Emergency Car Kit

by JoAnn K.

Having emergency supplies readily available in our vehicles is always a good idea.  Most of us spend several hours each week or even each day away from the comforts and convenience of home.  When an emergency strikes, if we have our Emergency Car Kit with us in our vehicle we will be in a much better position of comfort and convenience until help can arrive or conditions improve so we can continue to our destination.

It sounds like common sense and also seems so easy; yet, many of us struggle with the assembly of these Emergency Car Kits given the limitations of space and extremes in temperature the interior of a car will encounter over the course of a year.

Keeping our Emergency Car Kits simple may provide the motivation and direction we need to assemble the kits and actually put them into our vehicles.

Let’s remember the basics of life: water, food, protection.

Water –

  • It is recommended by FEMA that we store 3 gallons per person (1 gallon per person per day for 72 hours).  This quantity includes water for drinking, cooking, and personal hygiene.  If you don’t have enough room for the full quantity of water in your vehicle just store as much as you can; although 3 gallons per person is the ideal some is better than none.
  • Keep in mind that different size water containers may help you achieve your goal; while gallon jugs are easy to carry, you probably can’t store one under your seat (at least not without breaking it).  However, smaller size containers can fit in the nooks and crannies, under the seat, in the seat pockets, in the glove box, and of course in the trunk.
  • Try to use or buy water containers that can expand if frozen, the extra ribbing (fancy bumps and designs in the plastic of commercial water bottles) will usually allow the bottle to expand without breaking should the water freeze in your vehicle – some bottles have more ribbing than others.

Food –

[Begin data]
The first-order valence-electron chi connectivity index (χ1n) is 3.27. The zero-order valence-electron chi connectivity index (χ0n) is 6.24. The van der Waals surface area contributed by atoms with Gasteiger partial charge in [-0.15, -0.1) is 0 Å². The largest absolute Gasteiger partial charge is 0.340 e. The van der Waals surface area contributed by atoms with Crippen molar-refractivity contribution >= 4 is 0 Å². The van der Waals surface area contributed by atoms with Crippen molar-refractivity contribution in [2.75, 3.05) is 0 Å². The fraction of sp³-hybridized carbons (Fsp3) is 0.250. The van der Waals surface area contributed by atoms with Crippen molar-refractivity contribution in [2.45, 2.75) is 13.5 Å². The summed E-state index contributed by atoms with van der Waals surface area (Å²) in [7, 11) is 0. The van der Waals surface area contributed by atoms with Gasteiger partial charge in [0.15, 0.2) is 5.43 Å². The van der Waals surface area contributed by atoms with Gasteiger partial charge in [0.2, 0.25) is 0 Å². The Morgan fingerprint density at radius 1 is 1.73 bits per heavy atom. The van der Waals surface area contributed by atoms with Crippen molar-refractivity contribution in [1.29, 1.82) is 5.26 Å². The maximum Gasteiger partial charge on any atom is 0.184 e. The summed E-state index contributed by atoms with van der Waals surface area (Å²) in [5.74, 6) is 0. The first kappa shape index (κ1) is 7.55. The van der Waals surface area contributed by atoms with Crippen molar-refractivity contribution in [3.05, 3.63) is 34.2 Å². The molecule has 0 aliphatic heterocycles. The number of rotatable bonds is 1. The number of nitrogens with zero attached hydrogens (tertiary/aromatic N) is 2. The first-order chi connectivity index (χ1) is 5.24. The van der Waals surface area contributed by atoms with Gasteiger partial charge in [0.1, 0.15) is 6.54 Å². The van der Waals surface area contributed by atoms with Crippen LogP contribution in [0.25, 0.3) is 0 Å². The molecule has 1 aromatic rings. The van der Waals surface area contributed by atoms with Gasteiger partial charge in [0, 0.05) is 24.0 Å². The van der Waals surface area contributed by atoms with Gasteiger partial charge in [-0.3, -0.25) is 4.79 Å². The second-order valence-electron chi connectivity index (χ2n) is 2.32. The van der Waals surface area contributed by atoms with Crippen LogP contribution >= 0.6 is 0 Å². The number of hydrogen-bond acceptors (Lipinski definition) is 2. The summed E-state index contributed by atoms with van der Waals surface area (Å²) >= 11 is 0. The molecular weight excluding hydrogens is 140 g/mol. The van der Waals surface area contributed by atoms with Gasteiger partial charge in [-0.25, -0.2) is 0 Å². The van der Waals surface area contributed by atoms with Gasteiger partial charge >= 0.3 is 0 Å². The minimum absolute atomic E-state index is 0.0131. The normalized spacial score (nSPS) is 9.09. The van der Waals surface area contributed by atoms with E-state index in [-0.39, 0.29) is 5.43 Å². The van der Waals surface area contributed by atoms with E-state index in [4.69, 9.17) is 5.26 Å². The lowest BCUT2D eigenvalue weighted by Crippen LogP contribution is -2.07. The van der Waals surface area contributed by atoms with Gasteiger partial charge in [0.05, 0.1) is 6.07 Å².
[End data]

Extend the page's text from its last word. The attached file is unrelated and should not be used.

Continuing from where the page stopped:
• Choose items that won’t spoil with extremes in temperatures and that won’t make you excessively thirsty.  This means no canned foods and no dehydrated fruits that have a high moisture content (those that are sticky to the touch like raisins and apricots – these will mold quickly in a hot humid vehicle).
  • Graham crackers, a box of your favorite cold breakfast cereal, granola bars, fruit snacks, and peanut butter are some examples of the types of things that can be stored in a vehicle.

Protection –

  • Since you most likely can rely on your vehicle for protection we will focus instead on clothing and blankets.  While you may be safe in your vehicle from a rain or snow storm the temperatures inside the vehicle will still become cold.  Add an extra pair of warm clothes to your kit or a blanket or two.
  • Consider adding a poncho or rain coat (and of course an umbrella).
  • Consider adding a hat and gloves as well.
  • If you often wear dress shoes put a pair of tennis shoes in your kit.

Once we have these basics covered and in our vehicle we can then start adding additional comforts such as:

  • First Aid Kit (read labels carefully on medications as some will not tollerate extremes in temperature)
  • Flashlight with extra batteries
  • Multi-purpose tool and/or a knife and set of basic tools
  • Activity to occupy your mind – book to read, game to play, paper and pen to write wit
  • Road flares – alert others on the road of your presence (do not use as a light stick, they drip and have noxious fumes – place on road or other non-flammable surface)
  • Light sticks – fairly inexpensive and provide up to 12 hours of light

Storing your Emergency Car Kit can also be done in any manner you desire.  Plastic totes with lids, gallon size baggies (there are even larger sizes now that zip closed and keep the contents dry), and cardboard boxes are just a few examples.

Photo source: public domain CDC

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